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The Alexandra of LycophronA Literary Study$
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Charles McNelis and Alexander Sens

Print publication date: 2016

Print ISBN-13: 9780199601899

Published to Oxford Scholarship Online: May 2016

DOI: 10.1093/acprof:oso/9780199601899.001.0001

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“Like a Winged Runner”

“Like a Winged Runner”

The Prologue and Epilogue of the Alexandra

Chapter:
(p.47) 3 “Like a Winged Runner”
Source:
The Alexandra of Lycophron
Author(s):

Charles McNelis

Alexander Sens

Publisher:
Oxford University Press
DOI:10.1093/acprof:oso/9780199601899.003.0003

This chapter explores the ways in which at the level of structure and language the prologue manipulates the generic conventions of both tragedy and epic. In the wake of Cassandra’s prophecy, moreover, the epilogue represents a self-referential comment on the poem’s dynamics and serves as a kind of sphragis. The language of the two passages sets up a series of striking parallelisms among the launching of Paris’ ships, Cassandra’s utterance of her prophecy, and the messenger’s report. Throughout, the messenger speaks in self-reflective language that not only links both the messenger speech and the prophecy embedded in it to the production of poetry but also plays on the tragic notion that wisdom is achieved through suffering. The chapter concludes with a consideration of the relationship between the programmatic language of the messenger’s prologue and that of the opening of Callimachus’ Aetia, to which it has sometimes been connected.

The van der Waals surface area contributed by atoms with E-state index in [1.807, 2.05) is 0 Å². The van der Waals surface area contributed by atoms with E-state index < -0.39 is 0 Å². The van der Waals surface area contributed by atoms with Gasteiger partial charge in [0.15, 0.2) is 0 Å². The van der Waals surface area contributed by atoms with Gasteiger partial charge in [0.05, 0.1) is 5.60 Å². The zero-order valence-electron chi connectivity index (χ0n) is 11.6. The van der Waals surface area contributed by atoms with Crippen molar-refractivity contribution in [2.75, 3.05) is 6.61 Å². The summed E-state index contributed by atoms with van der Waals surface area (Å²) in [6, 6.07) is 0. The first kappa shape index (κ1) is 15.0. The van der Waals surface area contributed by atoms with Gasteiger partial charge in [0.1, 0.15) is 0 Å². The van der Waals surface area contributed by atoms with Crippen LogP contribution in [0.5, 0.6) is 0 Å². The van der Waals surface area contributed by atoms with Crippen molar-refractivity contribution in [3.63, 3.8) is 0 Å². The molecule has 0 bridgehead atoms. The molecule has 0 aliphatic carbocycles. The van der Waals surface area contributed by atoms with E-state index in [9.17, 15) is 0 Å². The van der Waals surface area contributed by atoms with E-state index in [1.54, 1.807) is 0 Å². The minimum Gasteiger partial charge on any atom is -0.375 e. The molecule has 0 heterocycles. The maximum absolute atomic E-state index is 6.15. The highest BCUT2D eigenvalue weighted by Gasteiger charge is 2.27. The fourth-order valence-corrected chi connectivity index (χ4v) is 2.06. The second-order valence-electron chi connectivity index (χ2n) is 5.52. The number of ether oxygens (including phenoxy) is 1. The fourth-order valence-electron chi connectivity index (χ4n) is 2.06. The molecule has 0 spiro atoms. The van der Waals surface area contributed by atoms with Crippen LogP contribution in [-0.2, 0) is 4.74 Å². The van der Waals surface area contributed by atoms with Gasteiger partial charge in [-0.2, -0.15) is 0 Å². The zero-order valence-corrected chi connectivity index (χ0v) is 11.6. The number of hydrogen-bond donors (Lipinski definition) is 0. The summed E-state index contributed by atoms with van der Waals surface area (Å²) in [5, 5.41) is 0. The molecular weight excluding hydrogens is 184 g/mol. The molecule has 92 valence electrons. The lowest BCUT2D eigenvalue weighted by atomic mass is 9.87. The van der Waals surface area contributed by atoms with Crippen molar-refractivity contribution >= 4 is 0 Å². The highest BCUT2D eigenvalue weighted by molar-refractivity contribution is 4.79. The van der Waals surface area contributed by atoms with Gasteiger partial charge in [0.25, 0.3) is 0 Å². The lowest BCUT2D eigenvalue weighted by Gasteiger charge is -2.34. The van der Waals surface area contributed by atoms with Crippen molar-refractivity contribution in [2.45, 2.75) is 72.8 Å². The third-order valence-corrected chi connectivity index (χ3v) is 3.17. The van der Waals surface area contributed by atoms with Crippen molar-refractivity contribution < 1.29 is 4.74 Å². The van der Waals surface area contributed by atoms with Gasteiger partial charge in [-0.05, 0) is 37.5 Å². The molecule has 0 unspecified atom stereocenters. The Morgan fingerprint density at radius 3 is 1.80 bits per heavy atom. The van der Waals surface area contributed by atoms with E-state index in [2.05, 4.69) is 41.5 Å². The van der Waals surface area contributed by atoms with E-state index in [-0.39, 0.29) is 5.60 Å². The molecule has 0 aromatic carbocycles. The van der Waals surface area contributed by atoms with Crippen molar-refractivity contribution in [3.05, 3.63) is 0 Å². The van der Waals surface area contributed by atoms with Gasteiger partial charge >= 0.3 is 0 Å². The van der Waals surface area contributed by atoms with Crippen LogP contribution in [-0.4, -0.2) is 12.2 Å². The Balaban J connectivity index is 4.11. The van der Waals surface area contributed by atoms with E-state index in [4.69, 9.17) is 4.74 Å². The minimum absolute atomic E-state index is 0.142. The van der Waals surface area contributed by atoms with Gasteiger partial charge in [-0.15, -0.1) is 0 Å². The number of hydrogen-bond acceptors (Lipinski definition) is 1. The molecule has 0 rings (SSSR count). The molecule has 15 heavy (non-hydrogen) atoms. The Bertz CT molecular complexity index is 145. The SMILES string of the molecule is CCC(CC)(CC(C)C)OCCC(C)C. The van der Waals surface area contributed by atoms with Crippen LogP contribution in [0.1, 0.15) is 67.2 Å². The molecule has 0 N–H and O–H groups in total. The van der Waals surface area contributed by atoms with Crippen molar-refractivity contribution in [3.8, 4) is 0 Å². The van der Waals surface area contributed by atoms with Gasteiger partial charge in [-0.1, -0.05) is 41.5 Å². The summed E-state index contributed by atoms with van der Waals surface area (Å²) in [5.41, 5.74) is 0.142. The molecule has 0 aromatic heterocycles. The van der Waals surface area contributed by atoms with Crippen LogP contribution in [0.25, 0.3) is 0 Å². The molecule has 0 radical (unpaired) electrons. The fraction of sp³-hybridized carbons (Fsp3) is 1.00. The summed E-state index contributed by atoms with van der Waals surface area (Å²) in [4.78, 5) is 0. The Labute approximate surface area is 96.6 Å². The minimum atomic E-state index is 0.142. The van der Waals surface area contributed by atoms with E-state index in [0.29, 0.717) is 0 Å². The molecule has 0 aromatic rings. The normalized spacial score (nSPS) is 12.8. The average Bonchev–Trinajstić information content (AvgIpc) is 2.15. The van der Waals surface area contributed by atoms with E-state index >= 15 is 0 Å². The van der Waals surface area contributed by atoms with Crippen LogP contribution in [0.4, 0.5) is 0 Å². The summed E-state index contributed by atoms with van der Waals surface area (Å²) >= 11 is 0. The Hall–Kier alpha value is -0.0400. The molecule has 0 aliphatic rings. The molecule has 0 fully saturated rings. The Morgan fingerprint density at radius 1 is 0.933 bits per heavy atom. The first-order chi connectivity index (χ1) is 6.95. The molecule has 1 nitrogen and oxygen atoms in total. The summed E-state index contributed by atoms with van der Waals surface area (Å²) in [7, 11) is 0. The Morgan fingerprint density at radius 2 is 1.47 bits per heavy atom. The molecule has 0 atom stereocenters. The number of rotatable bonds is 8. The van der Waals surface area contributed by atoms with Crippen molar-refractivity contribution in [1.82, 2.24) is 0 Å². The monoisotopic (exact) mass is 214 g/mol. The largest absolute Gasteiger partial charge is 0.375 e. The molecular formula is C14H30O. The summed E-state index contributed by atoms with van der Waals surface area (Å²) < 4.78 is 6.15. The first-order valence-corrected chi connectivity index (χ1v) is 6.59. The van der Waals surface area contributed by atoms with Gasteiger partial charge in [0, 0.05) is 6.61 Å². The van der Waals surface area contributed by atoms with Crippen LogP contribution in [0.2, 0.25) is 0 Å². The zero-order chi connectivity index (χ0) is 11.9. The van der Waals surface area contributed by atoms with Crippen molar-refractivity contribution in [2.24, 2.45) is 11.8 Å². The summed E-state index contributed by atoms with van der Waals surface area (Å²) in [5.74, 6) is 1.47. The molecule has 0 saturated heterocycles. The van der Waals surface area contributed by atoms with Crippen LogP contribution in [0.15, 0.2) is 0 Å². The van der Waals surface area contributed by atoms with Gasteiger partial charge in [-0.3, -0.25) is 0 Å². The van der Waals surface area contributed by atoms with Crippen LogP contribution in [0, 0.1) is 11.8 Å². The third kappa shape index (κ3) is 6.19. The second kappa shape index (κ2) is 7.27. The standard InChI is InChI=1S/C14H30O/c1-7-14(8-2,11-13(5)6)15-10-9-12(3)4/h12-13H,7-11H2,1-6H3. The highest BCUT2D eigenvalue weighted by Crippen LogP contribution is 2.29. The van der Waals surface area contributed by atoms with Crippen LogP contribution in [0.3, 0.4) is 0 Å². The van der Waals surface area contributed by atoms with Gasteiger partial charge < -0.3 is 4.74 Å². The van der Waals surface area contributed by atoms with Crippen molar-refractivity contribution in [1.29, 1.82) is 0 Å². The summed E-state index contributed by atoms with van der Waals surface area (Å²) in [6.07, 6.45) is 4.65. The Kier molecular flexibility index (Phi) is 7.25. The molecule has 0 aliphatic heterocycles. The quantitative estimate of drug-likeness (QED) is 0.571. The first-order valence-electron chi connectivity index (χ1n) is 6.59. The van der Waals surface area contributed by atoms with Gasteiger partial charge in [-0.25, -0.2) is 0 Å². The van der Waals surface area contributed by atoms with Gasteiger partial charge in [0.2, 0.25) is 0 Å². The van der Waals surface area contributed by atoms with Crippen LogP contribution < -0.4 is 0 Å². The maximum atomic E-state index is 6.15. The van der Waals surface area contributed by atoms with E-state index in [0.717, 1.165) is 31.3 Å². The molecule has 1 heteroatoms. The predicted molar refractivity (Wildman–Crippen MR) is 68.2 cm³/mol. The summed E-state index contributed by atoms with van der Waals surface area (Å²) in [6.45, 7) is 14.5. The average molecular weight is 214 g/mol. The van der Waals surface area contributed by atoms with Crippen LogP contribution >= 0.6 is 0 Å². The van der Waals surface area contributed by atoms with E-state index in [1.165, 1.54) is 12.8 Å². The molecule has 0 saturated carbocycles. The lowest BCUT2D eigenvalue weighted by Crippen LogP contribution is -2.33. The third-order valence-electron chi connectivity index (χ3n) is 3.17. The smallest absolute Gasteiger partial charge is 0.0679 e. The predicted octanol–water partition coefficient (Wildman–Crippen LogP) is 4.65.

Keywords:   prologue, epilogue, messenger speech, tragedy, epic, Callimachus, Aetia

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